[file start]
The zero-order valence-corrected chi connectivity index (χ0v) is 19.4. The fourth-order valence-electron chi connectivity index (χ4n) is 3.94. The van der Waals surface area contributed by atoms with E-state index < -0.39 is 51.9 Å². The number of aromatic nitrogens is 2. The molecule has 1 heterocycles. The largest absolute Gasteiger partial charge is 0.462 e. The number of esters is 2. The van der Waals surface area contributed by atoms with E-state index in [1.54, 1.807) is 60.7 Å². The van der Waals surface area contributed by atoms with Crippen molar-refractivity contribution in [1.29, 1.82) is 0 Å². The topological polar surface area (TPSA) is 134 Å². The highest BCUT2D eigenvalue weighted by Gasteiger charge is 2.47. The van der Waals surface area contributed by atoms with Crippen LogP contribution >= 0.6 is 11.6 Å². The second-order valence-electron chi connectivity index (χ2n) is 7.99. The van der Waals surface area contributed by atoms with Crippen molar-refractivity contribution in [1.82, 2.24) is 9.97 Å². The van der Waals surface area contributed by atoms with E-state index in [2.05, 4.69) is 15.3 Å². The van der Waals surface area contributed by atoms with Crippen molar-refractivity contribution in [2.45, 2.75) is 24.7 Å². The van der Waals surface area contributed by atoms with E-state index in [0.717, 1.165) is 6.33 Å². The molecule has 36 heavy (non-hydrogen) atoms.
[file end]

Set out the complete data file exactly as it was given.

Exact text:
The zero-order valence-corrected chi connectivity index (χ0v) is 19.4. The fourth-order valence-electron chi connectivity index (χ4n) is 3.94. The van der Waals surface area contributed by atoms with E-state index < -0.39 is 51.9 Å². The number of aromatic nitrogens is 2. The molecule has 1 heterocycles. The largest absolute Gasteiger partial charge is 0.462 e. The number of esters is 2. The van der Waals surface area contributed by atoms with E-state index in [1.54, 1.807) is 60.7 Å². The van der Waals surface area contributed by atoms with Crippen molar-refractivity contribution in [1.29, 1.82) is 0 Å². The topological polar surface area (TPSA) is 134 Å². The highest BCUT2D eigenvalue weighted by Gasteiger charge is 2.47. The van der Waals surface area contributed by atoms with Crippen LogP contribution >= 0.6 is 11.6 Å². The second-order valence-electron chi connectivity index (χ2n) is 7.99. The van der Waals surface area contributed by atoms with Crippen molar-refractivity contribution in [1.82, 2.24) is 9.97 Å². The van der Waals surface area contributed by atoms with E-state index in [2.05, 4.69) is 15.3 Å². The van der Waals surface area contributed by atoms with Crippen molar-refractivity contribution in [2.45, 2.75) is 24.7 Å². The van der Waals surface area contributed by atoms with E-state index in [0.717, 1.165) is 6.33 Å². The molecule has 36 heavy (non-hydrogen) atoms.